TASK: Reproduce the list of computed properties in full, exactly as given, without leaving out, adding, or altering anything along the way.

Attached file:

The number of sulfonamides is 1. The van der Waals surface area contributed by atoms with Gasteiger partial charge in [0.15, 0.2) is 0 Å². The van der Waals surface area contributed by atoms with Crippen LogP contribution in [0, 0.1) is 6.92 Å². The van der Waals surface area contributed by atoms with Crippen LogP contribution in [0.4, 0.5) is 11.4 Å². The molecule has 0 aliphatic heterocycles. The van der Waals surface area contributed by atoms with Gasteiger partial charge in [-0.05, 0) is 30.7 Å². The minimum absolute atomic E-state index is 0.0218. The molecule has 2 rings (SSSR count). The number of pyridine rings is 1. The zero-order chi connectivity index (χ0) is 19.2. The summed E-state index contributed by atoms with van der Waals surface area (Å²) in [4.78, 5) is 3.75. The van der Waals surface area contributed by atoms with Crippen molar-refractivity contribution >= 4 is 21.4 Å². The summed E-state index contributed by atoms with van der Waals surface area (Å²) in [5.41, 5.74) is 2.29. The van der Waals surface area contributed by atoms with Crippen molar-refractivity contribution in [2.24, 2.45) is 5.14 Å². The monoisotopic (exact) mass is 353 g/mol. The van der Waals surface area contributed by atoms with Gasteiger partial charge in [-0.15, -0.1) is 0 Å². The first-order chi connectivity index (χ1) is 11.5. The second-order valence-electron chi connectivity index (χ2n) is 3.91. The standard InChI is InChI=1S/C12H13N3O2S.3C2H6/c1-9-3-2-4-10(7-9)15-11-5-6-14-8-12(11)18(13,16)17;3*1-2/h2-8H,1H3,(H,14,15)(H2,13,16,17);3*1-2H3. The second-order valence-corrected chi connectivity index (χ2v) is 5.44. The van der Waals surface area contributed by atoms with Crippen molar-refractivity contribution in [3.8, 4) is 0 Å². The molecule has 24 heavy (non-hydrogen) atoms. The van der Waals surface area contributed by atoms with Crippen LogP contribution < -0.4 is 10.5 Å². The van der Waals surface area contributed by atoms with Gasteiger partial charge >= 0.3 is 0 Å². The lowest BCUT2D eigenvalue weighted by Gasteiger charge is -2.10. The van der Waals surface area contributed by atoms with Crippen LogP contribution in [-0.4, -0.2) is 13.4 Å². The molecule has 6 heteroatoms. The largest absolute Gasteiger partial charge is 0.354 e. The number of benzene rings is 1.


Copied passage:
The number of sulfonamides is 1. The van der Waals surface area contributed by atoms with Gasteiger partial charge in [0.15, 0.2) is 0 Å². The van der Waals surface area contributed by atoms with Crippen LogP contribution in [0, 0.1) is 6.92 Å². The van der Waals surface area contributed by atoms with Crippen LogP contribution in [0.4, 0.5) is 11.4 Å². The molecule has 0 aliphatic heterocycles. The van der Waals surface area contributed by atoms with Gasteiger partial charge in [-0.05, 0) is 30.7 Å². The minimum absolute atomic E-state index is 0.0218. The molecule has 2 rings (SSSR count). The number of pyridine rings is 1. The zero-order chi connectivity index (χ0) is 19.2. The summed E-state index contributed by atoms with van der Waals surface area (Å²) in [4.78, 5) is 3.75. The van der Waals surface area contributed by atoms with Crippen molar-refractivity contribution >= 4 is 21.4 Å². The summed E-state index contributed by atoms with van der Waals surface area (Å²) in [5.41, 5.74) is 2.29. The van der Waals surface area contributed by atoms with Crippen molar-refractivity contribution in [2.24, 2.45) is 5.14 Å². The monoisotopic (exact) mass is 353 g/mol. The van der Waals surface area contributed by atoms with Gasteiger partial charge in [-0.15, -0.1) is 0 Å². The first-order chi connectivity index (χ1) is 11.5. The second-order valence-electron chi connectivity index (χ2n) is 3.91. The standard InChI is InChI=1S/C12H13N3O2S.3C2H6/c1-9-3-2-4-10(7-9)15-11-5-6-14-8-12(11)18(13,16)17;3*1-2/h2-8H,1H3,(H,14,15)(H2,13,16,17);3*1-2H3. The second-order valence-corrected chi connectivity index (χ2v) is 5.44. The van der Waals surface area contributed by atoms with Crippen molar-refractivity contribution in [3.8, 4) is 0 Å². The molecule has 24 heavy (non-hydrogen) atoms. The van der Waals surface area contributed by atoms with Crippen LogP contribution < -0.4 is 10.5 Å². The van der Waals surface area contributed by atoms with Gasteiger partial charge >= 0.3 is 0 Å². The lowest BCUT2D eigenvalue weighted by Gasteiger charge is -2.10. The van der Waals surface area contributed by atoms with Crippen LogP contribution in [-0.4, -0.2) is 13.4 Å². The molecule has 6 heteroatoms. The largest absolute Gasteiger partial charge is 0.354 e. The number of benzene rings is 1.